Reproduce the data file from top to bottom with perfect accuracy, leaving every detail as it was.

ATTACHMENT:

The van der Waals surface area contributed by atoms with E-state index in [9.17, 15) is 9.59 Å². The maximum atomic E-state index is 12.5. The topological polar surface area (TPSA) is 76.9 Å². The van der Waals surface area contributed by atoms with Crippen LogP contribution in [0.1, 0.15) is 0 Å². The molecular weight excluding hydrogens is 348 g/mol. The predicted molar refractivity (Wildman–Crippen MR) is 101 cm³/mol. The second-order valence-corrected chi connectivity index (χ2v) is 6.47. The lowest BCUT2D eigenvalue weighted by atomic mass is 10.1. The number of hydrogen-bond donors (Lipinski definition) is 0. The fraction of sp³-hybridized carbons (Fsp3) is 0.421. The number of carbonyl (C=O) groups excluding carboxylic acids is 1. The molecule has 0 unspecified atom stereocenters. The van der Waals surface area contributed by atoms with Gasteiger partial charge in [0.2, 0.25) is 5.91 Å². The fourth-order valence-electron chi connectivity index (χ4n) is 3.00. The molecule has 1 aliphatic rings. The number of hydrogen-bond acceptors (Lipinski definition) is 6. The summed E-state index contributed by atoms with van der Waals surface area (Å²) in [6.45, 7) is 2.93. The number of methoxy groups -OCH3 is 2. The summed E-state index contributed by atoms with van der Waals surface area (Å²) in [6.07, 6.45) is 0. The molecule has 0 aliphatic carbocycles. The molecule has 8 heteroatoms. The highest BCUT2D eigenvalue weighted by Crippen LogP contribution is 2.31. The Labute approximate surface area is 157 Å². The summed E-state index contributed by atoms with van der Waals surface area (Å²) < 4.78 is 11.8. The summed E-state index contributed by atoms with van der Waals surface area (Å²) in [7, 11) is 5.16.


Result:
The van der Waals surface area contributed by atoms with E-state index in [9.17, 15) is 9.59 Å². The maximum atomic E-state index is 12.5. The topological polar surface area (TPSA) is 76.9 Å². The van der Waals surface area contributed by atoms with Crippen LogP contribution in [0.1, 0.15) is 0 Å². The molecular weight excluding hydrogens is 348 g/mol. The predicted molar refractivity (Wildman–Crippen MR) is 101 cm³/mol. The second-order valence-corrected chi connectivity index (χ2v) is 6.47. The lowest BCUT2D eigenvalue weighted by atomic mass is 10.1. The number of hydrogen-bond donors (Lipinski definition) is 0. The fraction of sp³-hybridized carbons (Fsp3) is 0.421. The number of carbonyl (C=O) groups excluding carboxylic acids is 1. The molecule has 0 unspecified atom stereocenters. The van der Waals surface area contributed by atoms with Gasteiger partial charge in [0.2, 0.25) is 5.91 Å². The fourth-order valence-electron chi connectivity index (χ4n) is 3.00. The molecule has 1 aliphatic rings. The number of hydrogen-bond acceptors (Lipinski definition) is 6. The summed E-state index contributed by atoms with van der Waals surface area (Å²) in [6.45, 7) is 2.93. The number of methoxy groups -OCH3 is 2. The summed E-state index contributed by atoms with van der Waals surface area (Å²) in [6.07, 6.45) is 0. The molecule has 0 aliphatic carbocycles. The molecule has 8 heteroatoms. The highest BCUT2D eigenvalue weighted by Crippen LogP contribution is 2.31. The Labute approximate surface area is 157 Å². The summed E-state index contributed by atoms with van der Waals surface area (Å²) < 4.78 is 11.8. The summed E-state index contributed by atoms with van der Waals surface area (Å²) in [7, 11) is 5.16.